Country’s rural teenagers to receive lessons in sex education
That’s why the organization has made tackling sexual education in remote regions its top priority.
Adolescents in rural areas lack important life skills, says Nguyen Thi Xuan Cuc, chairwoman of the Committee for Population, Family and Children in Long An Province.
Few young people understand how to refuse premarital sex or protect themselves from sexually transmitted diseases and unwanted pregnancies, she says.
In total, the organization’s sexual educators will visit six health centers, five high schools, six cultural centers in communes and dormitories in city like Ha Noi and
The project’s goals are to teach youth about reproductive health, give advice and provide medical services if needed.
This is the second phase of the organization’s project to raise sexual health awareness in
Two-thirds of the funding will be provided by the German bank Bankengruppe, with the rest supplied by the Government.
Talking to youth
The project’s first phase saw good results with more people using contraceptives in rural regions, say representatives from the organization. But there is still much more to do, especially when it comes to protecting Vietnamese youth.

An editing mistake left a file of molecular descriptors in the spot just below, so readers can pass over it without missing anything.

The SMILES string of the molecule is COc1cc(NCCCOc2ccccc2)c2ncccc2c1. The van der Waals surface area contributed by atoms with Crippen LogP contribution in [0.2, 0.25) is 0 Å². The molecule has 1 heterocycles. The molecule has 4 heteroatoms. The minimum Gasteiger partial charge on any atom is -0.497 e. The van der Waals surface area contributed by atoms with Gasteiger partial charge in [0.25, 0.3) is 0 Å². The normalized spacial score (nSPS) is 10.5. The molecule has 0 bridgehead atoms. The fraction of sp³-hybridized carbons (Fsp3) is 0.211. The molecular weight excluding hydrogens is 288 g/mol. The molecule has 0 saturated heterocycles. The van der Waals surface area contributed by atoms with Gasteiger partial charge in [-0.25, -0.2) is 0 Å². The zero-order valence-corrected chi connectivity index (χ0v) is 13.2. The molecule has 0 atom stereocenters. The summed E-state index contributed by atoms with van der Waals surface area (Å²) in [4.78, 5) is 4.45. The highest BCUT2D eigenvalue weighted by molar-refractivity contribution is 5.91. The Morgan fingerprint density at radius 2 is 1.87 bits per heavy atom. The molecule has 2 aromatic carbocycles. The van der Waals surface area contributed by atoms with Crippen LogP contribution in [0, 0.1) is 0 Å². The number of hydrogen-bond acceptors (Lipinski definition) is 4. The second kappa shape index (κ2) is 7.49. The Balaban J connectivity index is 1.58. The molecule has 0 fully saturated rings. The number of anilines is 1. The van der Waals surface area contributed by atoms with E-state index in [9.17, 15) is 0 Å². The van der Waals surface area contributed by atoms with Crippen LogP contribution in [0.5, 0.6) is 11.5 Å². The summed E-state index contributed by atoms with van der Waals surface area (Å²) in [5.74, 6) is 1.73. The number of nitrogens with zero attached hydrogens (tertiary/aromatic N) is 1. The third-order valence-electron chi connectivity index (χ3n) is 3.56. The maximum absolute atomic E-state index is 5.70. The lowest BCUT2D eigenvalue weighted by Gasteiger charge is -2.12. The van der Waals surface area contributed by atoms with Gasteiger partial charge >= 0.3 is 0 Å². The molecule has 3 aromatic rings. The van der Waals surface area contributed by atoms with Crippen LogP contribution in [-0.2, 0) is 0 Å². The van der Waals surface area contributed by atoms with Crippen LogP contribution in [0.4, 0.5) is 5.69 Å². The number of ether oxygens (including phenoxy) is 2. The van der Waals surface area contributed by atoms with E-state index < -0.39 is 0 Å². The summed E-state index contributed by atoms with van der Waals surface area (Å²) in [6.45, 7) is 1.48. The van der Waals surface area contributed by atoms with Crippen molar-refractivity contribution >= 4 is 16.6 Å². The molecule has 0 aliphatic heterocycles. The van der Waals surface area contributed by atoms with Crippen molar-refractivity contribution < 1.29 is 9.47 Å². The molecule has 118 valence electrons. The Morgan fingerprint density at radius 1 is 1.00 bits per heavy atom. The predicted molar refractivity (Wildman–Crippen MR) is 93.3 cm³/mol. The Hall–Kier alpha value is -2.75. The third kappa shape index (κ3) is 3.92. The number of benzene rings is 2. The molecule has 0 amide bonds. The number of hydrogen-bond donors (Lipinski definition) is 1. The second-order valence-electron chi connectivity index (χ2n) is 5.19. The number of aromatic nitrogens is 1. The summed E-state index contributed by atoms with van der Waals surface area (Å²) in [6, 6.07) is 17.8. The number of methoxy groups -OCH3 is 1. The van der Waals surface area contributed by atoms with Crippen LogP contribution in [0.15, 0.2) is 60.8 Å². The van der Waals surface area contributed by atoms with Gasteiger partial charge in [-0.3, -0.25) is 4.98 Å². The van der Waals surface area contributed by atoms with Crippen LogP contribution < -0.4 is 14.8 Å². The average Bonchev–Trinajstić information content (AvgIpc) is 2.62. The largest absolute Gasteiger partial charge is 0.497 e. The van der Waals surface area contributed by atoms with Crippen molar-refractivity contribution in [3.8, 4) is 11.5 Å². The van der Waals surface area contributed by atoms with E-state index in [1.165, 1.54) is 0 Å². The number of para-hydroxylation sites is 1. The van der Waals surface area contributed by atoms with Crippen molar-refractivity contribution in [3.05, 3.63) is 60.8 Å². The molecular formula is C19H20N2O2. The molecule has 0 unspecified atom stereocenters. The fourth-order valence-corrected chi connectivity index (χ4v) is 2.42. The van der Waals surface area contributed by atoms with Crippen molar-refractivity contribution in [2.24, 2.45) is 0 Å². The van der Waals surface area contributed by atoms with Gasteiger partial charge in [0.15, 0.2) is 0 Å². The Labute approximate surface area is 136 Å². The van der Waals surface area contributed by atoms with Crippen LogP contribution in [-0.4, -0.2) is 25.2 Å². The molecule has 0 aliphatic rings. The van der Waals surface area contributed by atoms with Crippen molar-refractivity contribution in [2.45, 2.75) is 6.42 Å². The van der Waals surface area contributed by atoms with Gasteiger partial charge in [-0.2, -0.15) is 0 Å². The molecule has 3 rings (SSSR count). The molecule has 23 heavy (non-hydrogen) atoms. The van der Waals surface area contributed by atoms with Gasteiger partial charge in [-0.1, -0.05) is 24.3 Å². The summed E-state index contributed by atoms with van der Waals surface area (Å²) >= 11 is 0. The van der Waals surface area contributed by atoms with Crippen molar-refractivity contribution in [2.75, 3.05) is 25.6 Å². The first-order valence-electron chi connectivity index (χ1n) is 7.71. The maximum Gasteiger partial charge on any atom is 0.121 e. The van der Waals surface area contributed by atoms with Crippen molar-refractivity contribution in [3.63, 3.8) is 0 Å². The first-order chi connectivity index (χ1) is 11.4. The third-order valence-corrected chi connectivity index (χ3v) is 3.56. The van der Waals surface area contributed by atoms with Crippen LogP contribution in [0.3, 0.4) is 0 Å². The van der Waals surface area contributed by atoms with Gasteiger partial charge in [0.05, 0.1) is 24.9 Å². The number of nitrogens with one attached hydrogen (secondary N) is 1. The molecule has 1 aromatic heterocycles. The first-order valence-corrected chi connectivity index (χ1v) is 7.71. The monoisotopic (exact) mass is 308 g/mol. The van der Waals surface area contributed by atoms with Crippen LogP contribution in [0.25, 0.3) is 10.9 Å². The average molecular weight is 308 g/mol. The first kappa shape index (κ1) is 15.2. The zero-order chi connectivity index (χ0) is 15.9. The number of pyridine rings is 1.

Viet Nam has made remarkable progress in improving health care for women, adolescents and children in recent years, however, there is a need to step up long-term programs in order to communicate with young people, says Ngo Khang Cuong, director of the Communications and Education Department.
Another goal of the project’s second phase is improving birthing facilities, he says.
The National Committee for Population, Family and Children reports that out of the 37 million adolescents in
Experts agree one of the reasons unprotected sex is so prevalent outside at cities is that youth no longer live at home while attending school.
For instance, most of the students who live far away from
Other sexual health educators attribute the trend to young mothers who don’t have any knowledge about sexual health to teach their young.
Children that lack an understanding about puberty and why their bodies are changing will not ask parents and teachers about sex, said Pham Thanh Dong, deputy chairman of the
Girls unexpectedly become mothers at the age of 16 or even younger, he says.
The project’s management board has established six offices at high schools in rural areas. Though they say their budget constraints have limited what they can accomplish, board representatives are calling their efforts a success.
The organization will use newspapers and leaflets to communicate their messages, in addition to seminars and workshops, with the help of People’s Committees, say Dong.
Teaching each other
In Ha Noi, the Youth House is a place teens come to get information and help promote sexual health to their peers.
Tran Phuong Hoa, a second-year student at the Ha Noi Tourism College, has been a youth sexual health officer for two years.
Youth can inform their friends and schoolmates about safer sex by writing music, hosting fashion shows or staging performances about reproductive health, say Hoa.
“Health experts also are invited to talk about sex and the importance of understanding reproductive health,” she says.